“Dr Alex Shigo and Dr Claus Mattheck didn’t climb trees but have shaped our industry and the way we care for trees immensely.”

Some were just wanting to work from an EWP and some were just looking to be ground based.

So how do we guide them along the pathways that can be taken for a lifelong career?

How will they get to become a future tree climber consultant, manager or business owner?

While there is no easy answer it generally requires following a tried and tested process, often termed as an apprenticeship, involving carrying out the hard yards and starting out at the bottom as a groundie.

There is a need to spend time learning how to become part of a team dragging brushwood and carrying logs to feed the chipper, progressing to learning a few simple knots to be able to tie things on the climber’s line and to develop some tree knowledge along the way.

Ask lots of questions and make an effort to learn some tree names even when you are dragging branches to the chipper you could be learning about trees. How do they smell? How heavy is the wood? Do you get splinters in your hands? What colour is the timber? Are there flowers or fruits? Why is the heartwood soft or hollow? What is in the pruning standard AS4373?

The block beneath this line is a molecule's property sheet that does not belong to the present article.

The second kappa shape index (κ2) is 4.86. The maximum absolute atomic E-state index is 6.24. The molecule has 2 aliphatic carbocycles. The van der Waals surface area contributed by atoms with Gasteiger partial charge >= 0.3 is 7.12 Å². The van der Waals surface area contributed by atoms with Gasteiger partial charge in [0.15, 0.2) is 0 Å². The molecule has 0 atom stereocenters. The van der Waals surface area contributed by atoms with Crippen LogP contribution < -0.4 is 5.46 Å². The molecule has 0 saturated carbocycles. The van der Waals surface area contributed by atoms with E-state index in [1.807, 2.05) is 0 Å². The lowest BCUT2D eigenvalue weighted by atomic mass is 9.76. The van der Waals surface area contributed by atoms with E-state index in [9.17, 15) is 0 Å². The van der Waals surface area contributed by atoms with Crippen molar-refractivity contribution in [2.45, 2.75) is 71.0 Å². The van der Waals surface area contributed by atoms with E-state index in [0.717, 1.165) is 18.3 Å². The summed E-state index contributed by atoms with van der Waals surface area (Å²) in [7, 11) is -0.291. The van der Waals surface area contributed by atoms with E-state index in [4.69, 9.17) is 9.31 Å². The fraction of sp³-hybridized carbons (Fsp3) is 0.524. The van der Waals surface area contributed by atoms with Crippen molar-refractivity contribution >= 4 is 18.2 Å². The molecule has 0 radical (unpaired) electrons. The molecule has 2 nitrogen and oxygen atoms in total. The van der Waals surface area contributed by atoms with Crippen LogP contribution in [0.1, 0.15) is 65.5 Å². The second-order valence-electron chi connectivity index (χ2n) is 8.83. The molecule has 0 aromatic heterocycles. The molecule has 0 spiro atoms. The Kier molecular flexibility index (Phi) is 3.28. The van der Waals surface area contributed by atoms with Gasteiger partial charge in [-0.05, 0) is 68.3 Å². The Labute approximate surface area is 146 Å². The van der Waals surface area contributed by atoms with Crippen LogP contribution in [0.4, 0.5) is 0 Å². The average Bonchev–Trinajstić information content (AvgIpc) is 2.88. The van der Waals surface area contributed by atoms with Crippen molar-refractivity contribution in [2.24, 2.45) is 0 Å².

At TFT during our regular training sessions we constantly encourage the students to identify trees by their correct names on our training work sites and we find there is a real stumbling block with nomenclature and a common identification for a Eucalyptus seems to be a universal “It’s a gummy mate!” But there are just so many types and it is an ongoing learning process, so we recommend learning the local common trees in the area that you are working with as a start and then break out the books and the key identifying systems.

Most modern trainee arborists are equipped with many learning resources at their fingertips such as the internet, tablets and smart phones with Apps for identifying trees as well as a wealth of informative websites that assist with tree identification that can be called up when out on site with a mere flick of the fingers.

Remember, you don’t have to be a climber to be considered as a qualified arborist, although some will argue that climbing trees is essential and that to be an arborist you must be a climber, but what about some of the industry legends?